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Alongside allies, AFSCME is fighting for safer nurse staffing

Photo credit: Pete Levine
Alongside allies, AFSCME is fighting for safer nurse staffing
By Pete Levine ·

The COVID-19 pandemic made clear what has been obvious for a long time: nurses are the backbone of our health care system, but they don’t have the staffing and resources they need to effectively care for their patients. They are burnt out and are being driven from the profession, and patients suffer as a result. 

AFSCME is fighting for better nurse staffing and joined with the union, National Nurses United (NNU), and other allies at a press conference on Thursday to support a bill, the Nurse Staffing Standards for Hospital Patient Safety and Quality Care Act, that would create a federal mandate for safe staffing. 

In speaking on behalf of AFSCME’s 1.4 million members and our union’s more than 60,000 nurses, Secretary-Treasurer Elissa McBride described not only the crisis in nursing but the broader staffing crisis that is afflicting our nation’s public service workers. 

“Nurses have demanding, grueling jobs,” said McBride. “They hold positions of huge responsibility and trust. They deal with life-or-death matters every day. We cannot tolerate a staffing crisis in a profession where the stakes are so high and the margin for error is so small.” 

McBride said that the status quo was “unacceptable and unsustainable,” and applauded the bold solutions included in the legislation, introduced by Ohio Sen. Sherrod Brown in the Senate and Illinois Rep. Jan Schakowsky in the House.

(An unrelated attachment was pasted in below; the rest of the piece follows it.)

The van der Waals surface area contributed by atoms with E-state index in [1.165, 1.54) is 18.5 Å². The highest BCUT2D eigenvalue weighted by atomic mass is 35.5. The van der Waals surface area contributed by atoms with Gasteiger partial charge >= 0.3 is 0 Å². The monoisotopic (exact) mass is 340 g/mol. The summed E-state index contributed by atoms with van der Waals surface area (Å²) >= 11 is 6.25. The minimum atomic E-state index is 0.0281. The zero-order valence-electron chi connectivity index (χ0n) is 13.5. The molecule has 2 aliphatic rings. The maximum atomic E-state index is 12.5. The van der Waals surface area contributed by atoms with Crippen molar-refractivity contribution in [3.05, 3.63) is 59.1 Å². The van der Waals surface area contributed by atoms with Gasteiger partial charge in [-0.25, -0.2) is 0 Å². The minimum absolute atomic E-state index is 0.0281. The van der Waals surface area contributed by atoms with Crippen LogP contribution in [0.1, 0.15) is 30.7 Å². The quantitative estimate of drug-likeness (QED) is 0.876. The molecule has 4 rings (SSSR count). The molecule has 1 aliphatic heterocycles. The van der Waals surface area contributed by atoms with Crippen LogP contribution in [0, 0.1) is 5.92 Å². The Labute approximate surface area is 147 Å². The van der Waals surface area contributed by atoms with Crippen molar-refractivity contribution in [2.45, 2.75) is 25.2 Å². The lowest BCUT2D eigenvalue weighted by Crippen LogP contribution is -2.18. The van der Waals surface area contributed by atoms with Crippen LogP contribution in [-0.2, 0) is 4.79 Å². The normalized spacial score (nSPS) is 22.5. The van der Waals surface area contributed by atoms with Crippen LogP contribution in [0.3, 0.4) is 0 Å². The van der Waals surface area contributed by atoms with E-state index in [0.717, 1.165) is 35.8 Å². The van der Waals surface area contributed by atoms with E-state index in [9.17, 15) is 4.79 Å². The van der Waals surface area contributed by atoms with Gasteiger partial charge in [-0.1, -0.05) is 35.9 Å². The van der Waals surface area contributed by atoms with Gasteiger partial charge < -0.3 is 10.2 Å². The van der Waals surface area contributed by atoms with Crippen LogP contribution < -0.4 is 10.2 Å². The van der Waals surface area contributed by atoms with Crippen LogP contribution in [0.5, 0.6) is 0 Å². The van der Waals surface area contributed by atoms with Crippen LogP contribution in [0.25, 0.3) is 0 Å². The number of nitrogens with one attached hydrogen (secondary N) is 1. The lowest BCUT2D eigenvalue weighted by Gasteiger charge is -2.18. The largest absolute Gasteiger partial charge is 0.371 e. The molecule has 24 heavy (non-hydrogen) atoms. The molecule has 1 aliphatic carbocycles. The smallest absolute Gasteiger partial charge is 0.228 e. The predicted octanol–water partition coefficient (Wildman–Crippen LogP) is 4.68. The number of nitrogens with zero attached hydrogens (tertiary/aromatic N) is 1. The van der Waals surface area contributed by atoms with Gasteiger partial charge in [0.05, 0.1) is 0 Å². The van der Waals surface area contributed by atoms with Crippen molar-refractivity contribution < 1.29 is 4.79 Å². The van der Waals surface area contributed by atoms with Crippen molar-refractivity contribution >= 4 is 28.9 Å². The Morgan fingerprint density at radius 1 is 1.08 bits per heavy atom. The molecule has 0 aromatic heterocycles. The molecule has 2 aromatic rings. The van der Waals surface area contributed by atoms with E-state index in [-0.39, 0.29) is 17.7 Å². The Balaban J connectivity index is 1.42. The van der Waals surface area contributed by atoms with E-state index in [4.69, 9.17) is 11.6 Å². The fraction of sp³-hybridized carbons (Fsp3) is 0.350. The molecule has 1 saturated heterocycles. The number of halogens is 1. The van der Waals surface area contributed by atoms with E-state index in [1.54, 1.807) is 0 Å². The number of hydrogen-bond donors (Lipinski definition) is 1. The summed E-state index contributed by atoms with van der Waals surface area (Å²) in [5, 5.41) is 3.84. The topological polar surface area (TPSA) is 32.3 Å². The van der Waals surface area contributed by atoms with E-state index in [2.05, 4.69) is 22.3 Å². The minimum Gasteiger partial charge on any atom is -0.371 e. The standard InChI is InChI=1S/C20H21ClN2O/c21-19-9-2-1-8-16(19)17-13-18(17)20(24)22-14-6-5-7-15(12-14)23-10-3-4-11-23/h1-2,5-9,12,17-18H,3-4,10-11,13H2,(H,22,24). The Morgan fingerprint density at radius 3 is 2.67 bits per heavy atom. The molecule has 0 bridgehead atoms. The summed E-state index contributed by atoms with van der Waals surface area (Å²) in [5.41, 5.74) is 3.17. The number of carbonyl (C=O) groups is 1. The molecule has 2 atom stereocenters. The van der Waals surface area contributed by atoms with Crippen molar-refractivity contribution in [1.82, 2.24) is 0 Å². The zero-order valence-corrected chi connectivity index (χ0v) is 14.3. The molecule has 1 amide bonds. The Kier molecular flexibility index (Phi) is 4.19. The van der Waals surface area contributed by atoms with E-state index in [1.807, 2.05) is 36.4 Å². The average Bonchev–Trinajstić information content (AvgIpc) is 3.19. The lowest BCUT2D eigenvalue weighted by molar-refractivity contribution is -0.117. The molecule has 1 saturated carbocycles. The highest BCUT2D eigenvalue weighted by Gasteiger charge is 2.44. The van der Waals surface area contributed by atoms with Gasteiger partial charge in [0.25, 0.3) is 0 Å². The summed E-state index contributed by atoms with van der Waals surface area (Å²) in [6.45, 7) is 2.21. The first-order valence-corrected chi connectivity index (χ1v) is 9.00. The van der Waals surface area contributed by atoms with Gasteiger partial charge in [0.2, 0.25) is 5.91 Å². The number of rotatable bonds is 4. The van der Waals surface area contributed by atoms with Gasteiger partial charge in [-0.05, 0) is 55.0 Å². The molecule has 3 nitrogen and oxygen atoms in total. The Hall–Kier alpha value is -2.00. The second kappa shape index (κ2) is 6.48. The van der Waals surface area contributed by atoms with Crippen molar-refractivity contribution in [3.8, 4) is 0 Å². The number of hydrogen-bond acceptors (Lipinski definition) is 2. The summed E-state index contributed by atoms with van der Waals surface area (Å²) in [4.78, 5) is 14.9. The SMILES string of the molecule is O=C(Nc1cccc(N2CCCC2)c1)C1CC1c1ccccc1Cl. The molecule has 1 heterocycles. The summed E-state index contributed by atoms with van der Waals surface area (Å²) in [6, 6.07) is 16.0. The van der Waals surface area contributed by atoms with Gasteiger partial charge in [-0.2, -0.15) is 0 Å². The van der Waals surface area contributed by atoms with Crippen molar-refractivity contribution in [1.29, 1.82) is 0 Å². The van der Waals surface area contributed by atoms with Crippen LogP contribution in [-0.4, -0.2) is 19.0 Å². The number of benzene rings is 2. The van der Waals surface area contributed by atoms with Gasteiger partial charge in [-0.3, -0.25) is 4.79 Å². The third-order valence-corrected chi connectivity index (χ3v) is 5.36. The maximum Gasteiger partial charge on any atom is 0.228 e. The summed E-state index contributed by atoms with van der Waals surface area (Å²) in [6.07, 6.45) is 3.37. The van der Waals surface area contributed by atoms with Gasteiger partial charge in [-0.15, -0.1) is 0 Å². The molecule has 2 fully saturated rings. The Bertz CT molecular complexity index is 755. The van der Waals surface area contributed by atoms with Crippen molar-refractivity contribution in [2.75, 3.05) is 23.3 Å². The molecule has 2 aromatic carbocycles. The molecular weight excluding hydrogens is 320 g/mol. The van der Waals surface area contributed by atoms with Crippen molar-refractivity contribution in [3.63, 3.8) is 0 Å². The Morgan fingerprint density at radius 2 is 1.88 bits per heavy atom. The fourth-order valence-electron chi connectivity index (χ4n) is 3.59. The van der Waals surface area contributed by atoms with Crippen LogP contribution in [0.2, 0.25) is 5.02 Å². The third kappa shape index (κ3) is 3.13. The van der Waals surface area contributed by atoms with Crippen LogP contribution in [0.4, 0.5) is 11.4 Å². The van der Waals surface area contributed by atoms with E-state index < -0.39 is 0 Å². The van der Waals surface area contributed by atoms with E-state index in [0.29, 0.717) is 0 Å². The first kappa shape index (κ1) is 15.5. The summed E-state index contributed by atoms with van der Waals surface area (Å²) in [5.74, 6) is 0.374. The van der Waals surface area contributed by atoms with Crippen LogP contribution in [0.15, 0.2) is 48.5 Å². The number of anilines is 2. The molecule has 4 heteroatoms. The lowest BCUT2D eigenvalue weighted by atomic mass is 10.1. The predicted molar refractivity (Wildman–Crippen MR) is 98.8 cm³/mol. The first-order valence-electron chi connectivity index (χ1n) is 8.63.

Those solutions include limiting the number of patients a nurse can care for in a hospital setting, establishing minimum nurse-to-patient ratios for every hospital unit, at all times. The bill also would provide whistleblower protections to ensure that nurses are free to speak out for enforcement of safe staffing standards. It would also invest in training and career development opportunities for nurses. 

“There is a staffing crisis throughout public service professions – in public safety, behavioral health, sanitation, education and more,” McBride said. “AFSCME has recently launched an initiative called ‘Staff the Front Lines,’ to recruit and retain qualified people to these essential jobs that keep our communities running. Our support for this legislation is a part of that initiative.” 

An NNU president and nurse, Deborah Burger, said, “It’s heartbreaking to see where we are today. Hospitals refuse to hire enough nurses — they’re more concerned with profits. The hospital industry says it can’t be done, but in California, it has been done.” 

Burger was referring to a 2004 law that mandated minimum nurse-to-patient ratios — a law that AFSCME and other unions fought for.  

Schakowsky spotlighted an often-overlooked fact: the root of the problem is not too few nurses, but that conditions are insurmountable, driving nurses from the profession. 

“The hospital industry would like to say there is a nurse shortage,” said Schakowsky, “but over 4 million people have active nurses’ licenses. But only 3 million are working because it’s so difficult, and there are too many patients. This is time for us to save lives and protect nurses.” 

American Federation of Teachers President Randi Weingarten, whose union represents nearly 200,000 nurses and other health care professionals, said, “COVID unmasked a broken health care system. Health care is on the backs of nurses and health care professionals. That’s why we need safe staffing ratios.” 

Also at the press conference were local nurses from hospitals in the Washington, D.C., area, who all issued the rallying cry: “Safe staffing saves lives.” 

California Rep. Judy Chu and New York Rep. Jamaal Bowman also spoke at the press conference, held on the grounds of the U.S. Capitol.  

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